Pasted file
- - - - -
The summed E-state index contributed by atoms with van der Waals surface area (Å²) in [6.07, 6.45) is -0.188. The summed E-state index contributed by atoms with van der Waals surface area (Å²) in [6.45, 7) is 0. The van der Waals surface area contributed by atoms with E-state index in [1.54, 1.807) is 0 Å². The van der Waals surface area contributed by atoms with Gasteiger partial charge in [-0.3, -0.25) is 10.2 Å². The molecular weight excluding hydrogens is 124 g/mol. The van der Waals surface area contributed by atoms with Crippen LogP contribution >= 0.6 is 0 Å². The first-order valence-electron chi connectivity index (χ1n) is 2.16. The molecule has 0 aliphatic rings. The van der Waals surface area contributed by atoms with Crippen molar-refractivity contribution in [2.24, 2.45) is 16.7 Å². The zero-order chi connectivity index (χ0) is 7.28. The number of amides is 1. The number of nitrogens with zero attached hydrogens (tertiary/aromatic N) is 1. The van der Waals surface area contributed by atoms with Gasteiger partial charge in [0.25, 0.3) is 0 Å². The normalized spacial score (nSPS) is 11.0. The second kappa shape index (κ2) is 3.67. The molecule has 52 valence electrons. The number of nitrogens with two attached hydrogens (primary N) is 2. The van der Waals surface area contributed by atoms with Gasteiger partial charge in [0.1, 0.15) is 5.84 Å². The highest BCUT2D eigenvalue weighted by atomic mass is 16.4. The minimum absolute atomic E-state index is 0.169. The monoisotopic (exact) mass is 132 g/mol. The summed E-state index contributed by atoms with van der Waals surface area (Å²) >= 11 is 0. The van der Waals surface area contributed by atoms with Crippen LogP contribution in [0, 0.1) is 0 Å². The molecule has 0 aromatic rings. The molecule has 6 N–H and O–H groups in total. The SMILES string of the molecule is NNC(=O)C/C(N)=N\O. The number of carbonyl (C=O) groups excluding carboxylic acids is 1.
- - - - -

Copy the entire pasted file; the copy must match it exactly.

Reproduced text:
The summed E-state index contributed by atoms with van der Waals surface area (Å²) in [6.07, 6.45) is -0.188. The summed E-state index contributed by atoms with van der Waals surface area (Å²) in [6.45, 7) is 0. The van der Waals surface area contributed by atoms with E-state index in [1.54, 1.807) is 0 Å². The van der Waals surface area contributed by atoms with Gasteiger partial charge in [-0.3, -0.25) is 10.2 Å². The molecular weight excluding hydrogens is 124 g/mol. The van der Waals surface area contributed by atoms with Crippen LogP contribution >= 0.6 is 0 Å². The first-order valence-electron chi connectivity index (χ1n) is 2.16. The molecule has 0 aliphatic rings. The van der Waals surface area contributed by atoms with Crippen molar-refractivity contribution in [2.24, 2.45) is 16.7 Å². The zero-order chi connectivity index (χ0) is 7.28. The number of amides is 1. The number of nitrogens with zero attached hydrogens (tertiary/aromatic N) is 1. The van der Waals surface area contributed by atoms with Gasteiger partial charge in [0.25, 0.3) is 0 Å². The normalized spacial score (nSPS) is 11.0. The second kappa shape index (κ2) is 3.67. The molecule has 52 valence electrons. The number of nitrogens with two attached hydrogens (primary N) is 2. The van der Waals surface area contributed by atoms with Gasteiger partial charge in [0.1, 0.15) is 5.84 Å². The highest BCUT2D eigenvalue weighted by atomic mass is 16.4. The minimum absolute atomic E-state index is 0.169. The monoisotopic (exact) mass is 132 g/mol. The summed E-state index contributed by atoms with van der Waals surface area (Å²) >= 11 is 0. The van der Waals surface area contributed by atoms with Crippen LogP contribution in [0, 0.1) is 0 Å². The molecule has 0 aromatic rings. The molecule has 6 N–H and O–H groups in total. The SMILES string of the molecule is NNC(=O)C/C(N)=N\O. The number of carbonyl (C=O) groups excluding carboxylic acids is 1.